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Documentary Highlights Sentencing Inequities Among Ohio Inmates

Southern Ohio Correctional Facility in Lucasville, Ohio.
John Minchillo
Associated Press
Southern Ohio Correctional Facility in Lucasville, Ohio.

Discrepancies in sentencing among Ohio inmates inspired a recent documentary on the inequities of the U.S. justice system.

The feature-length documentary “Invisible Chess: The Jason Goudlock Story” explains how a change in Ohio created a two-tiered justice system—leading to isolation and psychological damage for some prisoners.

In 1994, 18-year-old Jason Goudlock went to prison after his conviction for aggravated robbery and felonious assault. Under Ohio's old sentencing law, he received an indefinite maximum sentence of 25 years. He's among 4,000 inmates in Ohio are serving time under Ohio's "Old Law," which allowed for longer sentences and gave the Ohio Parole Board authority to extend them.

Ohio's new law, “Truth In Sentencing,” was passed in 1996. Under the new law, judges are given greater control: their sentence is the amount of time an inmate will serve. But the new law didn't affect those thousands of prisoners sentenced under the "Old Law."

William Nichols, a professor emeritus at Denison University, received a letter in 2008 from Goudlock, who inquired about an essay Nichols had written on prisons and torture.

“[Goudlock] feels that if he gets in a fight with a new law prisoner, he will have his sentence extended and the new law prisoner won’t,” Nichols says. “He feels that puts him in danger, and so he has chosen for much of his time in prison since 1996 to be in isolation.”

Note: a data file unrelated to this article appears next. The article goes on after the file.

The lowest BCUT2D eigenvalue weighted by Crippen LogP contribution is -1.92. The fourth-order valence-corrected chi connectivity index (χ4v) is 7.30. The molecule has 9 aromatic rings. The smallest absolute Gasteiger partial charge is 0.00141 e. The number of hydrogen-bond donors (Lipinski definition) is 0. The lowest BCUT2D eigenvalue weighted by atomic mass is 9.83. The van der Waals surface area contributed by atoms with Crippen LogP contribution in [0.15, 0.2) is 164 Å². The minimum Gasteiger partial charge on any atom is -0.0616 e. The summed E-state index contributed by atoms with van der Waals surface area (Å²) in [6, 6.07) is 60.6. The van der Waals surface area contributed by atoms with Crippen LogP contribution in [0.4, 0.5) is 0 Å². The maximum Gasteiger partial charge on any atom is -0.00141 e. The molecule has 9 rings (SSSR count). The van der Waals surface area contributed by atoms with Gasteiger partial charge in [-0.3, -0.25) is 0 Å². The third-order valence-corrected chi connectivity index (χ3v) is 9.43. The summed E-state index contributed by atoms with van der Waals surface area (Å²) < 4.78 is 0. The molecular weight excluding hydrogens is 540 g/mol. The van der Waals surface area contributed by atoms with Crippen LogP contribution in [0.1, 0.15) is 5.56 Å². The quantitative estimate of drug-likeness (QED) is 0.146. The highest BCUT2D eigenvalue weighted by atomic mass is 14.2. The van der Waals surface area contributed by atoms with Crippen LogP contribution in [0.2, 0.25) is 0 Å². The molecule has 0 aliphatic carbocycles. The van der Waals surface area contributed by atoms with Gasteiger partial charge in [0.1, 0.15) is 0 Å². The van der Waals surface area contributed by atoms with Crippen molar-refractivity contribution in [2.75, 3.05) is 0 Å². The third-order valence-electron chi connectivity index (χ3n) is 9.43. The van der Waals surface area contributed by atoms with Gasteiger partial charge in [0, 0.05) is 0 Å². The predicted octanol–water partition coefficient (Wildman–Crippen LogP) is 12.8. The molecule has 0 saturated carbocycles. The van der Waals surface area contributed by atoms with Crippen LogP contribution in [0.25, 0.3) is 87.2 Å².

Nichols says inmates isolate themselves in tiny cells rather than live among the general prison population to avoid fights that could land them more prison time.

“I felt there was an injustice that really was much more important than just one injustice for one inmate,” Nichols says.

Nichols, who produced the documentary, says newer prisoners consider Goudlock and other “Old Law prisoners" as second-class citizens. He says while Goudlock wrote a novel about his experience, there are not enough opportunities to work on improving life skills while in prison.

“I would like to see a kind of judicial review of 'Old Law' prisoners,” Nichols says. “More broadly, I would like to see kinds of legislation that introduce much more rehabilitative work, including a lot more education within the prisons. Because we know with more education, we reduce recidivism.”

“Invisible Chess: The Jason Goudlock Story” will be screened at Denison University’s Center for Black Studies on March 11 at 7 p.m.

Debbie Holmes has worked at WOSU News since 2009. She has hosted All Things Considered, since May 2021. Prior to that she was the host of Morning Edition and a reporter.